It's not really all that surprising considering Berkshire's other recent deal activity involving newspapers.
As of today, according to the company's website, Lee Enterprises publishes 48 daily newspapers (including the St. Louis Post-Dispatch) and nearly 300 other specialty publications.
Based upon the 13F-HR/A, it certainly doesn't seem as if they wanted to disclose this just yet but their request to keep it confidential was denied:
THIS FILING LISTS A SECURITY HOLDING REPORTED ON THE FORM 13F FILED ON MAY 15, 2012, PURSUANT TO A REQUEST FOR CONFIDENTIAL TREATMENT AND FOR WHICH THAT REQUEST WAS DENIED ON MAY 25, 2012.
No reason was given in the filing why the request to keep it confidential was denied by the SEC.
Back in December of 2011, Lee Enterprises filed for Chapter 11 bankruptcy protection in order to refinance a little less than $ 1 billion of debt.
The Wall Street Journal reported in April that Buffett bought $ 85 million of loans to the newspaper publisher. At the time it was thought that those loans were to be exchanged into junior debt and equity as part of its bankruptcy according to the Wall Street Journal.
Warren Buffett Building Newspaper Empire?
The just announced a bit more than 3 % stake in Lee Enterprises is obviously small in the scheme of things for Berkshire Hathaway. It's worth just ~ $ 1.9 million based upon yesterday's closing price. The common stock of Lee Enterprises is worth, in total, roughly $ 56 million as of yesterday but the shares are trading quite a bit higher after this announcement.
While revenue continues to decline, what's noteworthy is the amount of free cash flow the business is generating.
Free cash flow for Lee Enterprises was a bit under $ 100 million during the fiscal year that ended in September of 2011.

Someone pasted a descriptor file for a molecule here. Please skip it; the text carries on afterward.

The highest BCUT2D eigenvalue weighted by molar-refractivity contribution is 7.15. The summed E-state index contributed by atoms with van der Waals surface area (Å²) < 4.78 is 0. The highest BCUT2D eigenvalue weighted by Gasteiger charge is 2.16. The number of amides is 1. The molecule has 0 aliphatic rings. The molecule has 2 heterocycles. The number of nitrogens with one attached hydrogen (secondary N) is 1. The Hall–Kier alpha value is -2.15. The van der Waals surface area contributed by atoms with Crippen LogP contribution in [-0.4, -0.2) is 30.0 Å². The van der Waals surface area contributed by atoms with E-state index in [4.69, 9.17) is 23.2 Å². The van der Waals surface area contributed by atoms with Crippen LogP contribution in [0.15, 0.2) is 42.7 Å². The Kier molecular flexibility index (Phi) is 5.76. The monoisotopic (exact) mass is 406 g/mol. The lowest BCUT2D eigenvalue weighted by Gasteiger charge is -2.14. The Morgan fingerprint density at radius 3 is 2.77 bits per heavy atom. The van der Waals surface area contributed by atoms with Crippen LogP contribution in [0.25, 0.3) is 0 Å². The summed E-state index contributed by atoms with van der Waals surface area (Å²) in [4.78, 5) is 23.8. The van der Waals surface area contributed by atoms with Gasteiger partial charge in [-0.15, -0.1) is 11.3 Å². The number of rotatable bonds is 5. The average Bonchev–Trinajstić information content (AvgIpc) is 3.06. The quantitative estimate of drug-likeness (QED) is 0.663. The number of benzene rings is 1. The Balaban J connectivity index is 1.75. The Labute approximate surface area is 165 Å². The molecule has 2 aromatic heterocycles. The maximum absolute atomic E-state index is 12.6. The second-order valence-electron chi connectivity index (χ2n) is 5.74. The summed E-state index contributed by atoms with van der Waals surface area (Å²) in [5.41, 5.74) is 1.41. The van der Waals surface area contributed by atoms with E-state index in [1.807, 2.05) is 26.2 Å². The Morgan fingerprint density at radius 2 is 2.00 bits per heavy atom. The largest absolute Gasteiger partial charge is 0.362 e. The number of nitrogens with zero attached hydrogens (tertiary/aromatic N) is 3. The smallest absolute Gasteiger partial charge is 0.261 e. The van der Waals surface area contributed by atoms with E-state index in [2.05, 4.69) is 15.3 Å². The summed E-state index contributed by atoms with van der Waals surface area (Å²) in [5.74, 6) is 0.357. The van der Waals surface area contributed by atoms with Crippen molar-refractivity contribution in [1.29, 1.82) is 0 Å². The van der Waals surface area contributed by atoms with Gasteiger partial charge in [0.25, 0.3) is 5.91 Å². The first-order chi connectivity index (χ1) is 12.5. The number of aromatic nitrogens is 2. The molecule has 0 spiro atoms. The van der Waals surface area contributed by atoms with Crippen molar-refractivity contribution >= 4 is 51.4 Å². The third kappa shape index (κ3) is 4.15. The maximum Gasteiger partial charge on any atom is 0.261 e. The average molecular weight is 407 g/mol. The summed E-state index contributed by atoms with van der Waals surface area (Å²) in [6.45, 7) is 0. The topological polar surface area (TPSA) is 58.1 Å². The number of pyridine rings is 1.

Free cash flow the year before that was also nearly $ 100 million.
Based upon the two most recent quarters free cash flow looked on pace to be at least that amount (not including the debt financing/reorganization costs paid and assuming that won't be a recurring cost) for the full year.
Obviously, that's quite a lot of free cash flow for a company with such a small market value.
The problem is, of course, all the debt. In January they refinanced all of their nearly $ 1 billion of debt. From their latest 10-Q:
On January 23, 2012, the Bankruptcy Court approved our Second Amended Joint Prepackaged Plan of Reorganization (the "Plan") under Chapter 11 of the U.S. Bankruptcy Code and on January 30, 2012 (the "Effective Date") the Company emerged from the Chapter 11 Proceedings.
What's interesting here is that the shareholders came out of the bankruptcy proceedings still owning a substantial portion of the company. Debt maturities were extended and holders of the debt ended up with only a relatively small ~ 13% of the shares outstanding (after the issuance of new shares of Common Stock according to the 10-Q filing).
The average weighted cost of the debt is now 9.2%.
In an earlier post, I summarized some of Berkshire's recent deal activity involving other newspapers.
No position in LEE
Some other related articles:
Buffett's Berkshire Hathaway buys Omaha newspaper group
Berkshire Buys Media General Newspapers For $ 142 million
Warren Buffett Loves Newspapers (He Was Only Kidding In 2009)
Why Warren Buffett Really Likes Newspapers
Why Warren Buffett Is Buying Newspapers